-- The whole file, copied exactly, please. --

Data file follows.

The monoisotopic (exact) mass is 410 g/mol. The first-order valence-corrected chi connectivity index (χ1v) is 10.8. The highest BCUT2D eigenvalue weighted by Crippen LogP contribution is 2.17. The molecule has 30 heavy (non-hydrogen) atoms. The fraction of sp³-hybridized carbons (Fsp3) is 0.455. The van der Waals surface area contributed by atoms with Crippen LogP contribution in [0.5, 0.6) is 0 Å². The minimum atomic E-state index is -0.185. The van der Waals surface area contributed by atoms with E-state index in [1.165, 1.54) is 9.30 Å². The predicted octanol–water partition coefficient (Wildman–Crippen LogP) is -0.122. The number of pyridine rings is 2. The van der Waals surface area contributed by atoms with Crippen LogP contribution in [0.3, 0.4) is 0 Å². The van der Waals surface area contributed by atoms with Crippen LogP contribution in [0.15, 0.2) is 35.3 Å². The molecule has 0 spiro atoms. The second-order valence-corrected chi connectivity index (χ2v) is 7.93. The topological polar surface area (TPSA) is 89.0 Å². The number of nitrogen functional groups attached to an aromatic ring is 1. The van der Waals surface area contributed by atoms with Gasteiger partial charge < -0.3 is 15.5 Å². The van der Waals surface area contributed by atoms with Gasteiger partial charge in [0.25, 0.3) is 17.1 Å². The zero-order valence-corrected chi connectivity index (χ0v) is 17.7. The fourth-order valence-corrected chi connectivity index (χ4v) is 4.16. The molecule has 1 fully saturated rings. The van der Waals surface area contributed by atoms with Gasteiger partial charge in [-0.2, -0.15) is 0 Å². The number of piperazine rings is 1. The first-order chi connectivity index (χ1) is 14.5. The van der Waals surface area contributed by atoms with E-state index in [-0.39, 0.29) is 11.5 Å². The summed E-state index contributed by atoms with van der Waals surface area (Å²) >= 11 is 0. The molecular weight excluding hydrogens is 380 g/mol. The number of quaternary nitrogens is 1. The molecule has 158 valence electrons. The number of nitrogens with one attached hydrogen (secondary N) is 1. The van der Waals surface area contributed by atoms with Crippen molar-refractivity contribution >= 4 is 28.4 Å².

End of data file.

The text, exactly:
The monoisotopic (exact) mass is 410 g/mol. The first-order valence-corrected chi connectivity index (χ1v) is 10.8. The highest BCUT2D eigenvalue weighted by Crippen LogP contribution is 2.17. The molecule has 30 heavy (non-hydrogen) atoms. The fraction of sp³-hybridized carbons (Fsp3) is 0.455. The van der Waals surface area contributed by atoms with Crippen LogP contribution in [0.5, 0.6) is 0 Å². The minimum atomic E-state index is -0.185. The van der Waals surface area contributed by atoms with E-state index in [1.165, 1.54) is 9.30 Å². The predicted octanol–water partition coefficient (Wildman–Crippen LogP) is -0.122. The number of pyridine rings is 2. The van der Waals surface area contributed by atoms with Crippen LogP contribution in [0.3, 0.4) is 0 Å². The van der Waals surface area contributed by atoms with Crippen LogP contribution in [0.15, 0.2) is 35.3 Å². The molecule has 0 spiro atoms. The second-order valence-corrected chi connectivity index (χ2v) is 7.93. The topological polar surface area (TPSA) is 89.0 Å². The number of nitrogen functional groups attached to an aromatic ring is 1. The van der Waals surface area contributed by atoms with Gasteiger partial charge < -0.3 is 15.5 Å². The van der Waals surface area contributed by atoms with Gasteiger partial charge in [0.25, 0.3) is 17.1 Å². The zero-order valence-corrected chi connectivity index (χ0v) is 17.7. The fourth-order valence-corrected chi connectivity index (χ4v) is 4.16. The molecule has 1 fully saturated rings. The van der Waals surface area contributed by atoms with Gasteiger partial charge in [-0.2, -0.15) is 0 Å². The number of piperazine rings is 1. The first-order chi connectivity index (χ1) is 14.5. The van der Waals surface area contributed by atoms with E-state index in [-0.39, 0.29) is 11.5 Å². The summed E-state index contributed by atoms with van der Waals surface area (Å²) >= 11 is 0. The molecular weight excluding hydrogens is 380 g/mol. The number of quaternary nitrogens is 1. The molecule has 158 valence electrons. The number of nitrogens with one attached hydrogen (secondary N) is 1. The van der Waals surface area contributed by atoms with Crippen molar-refractivity contribution >= 4 is 28.4 Å².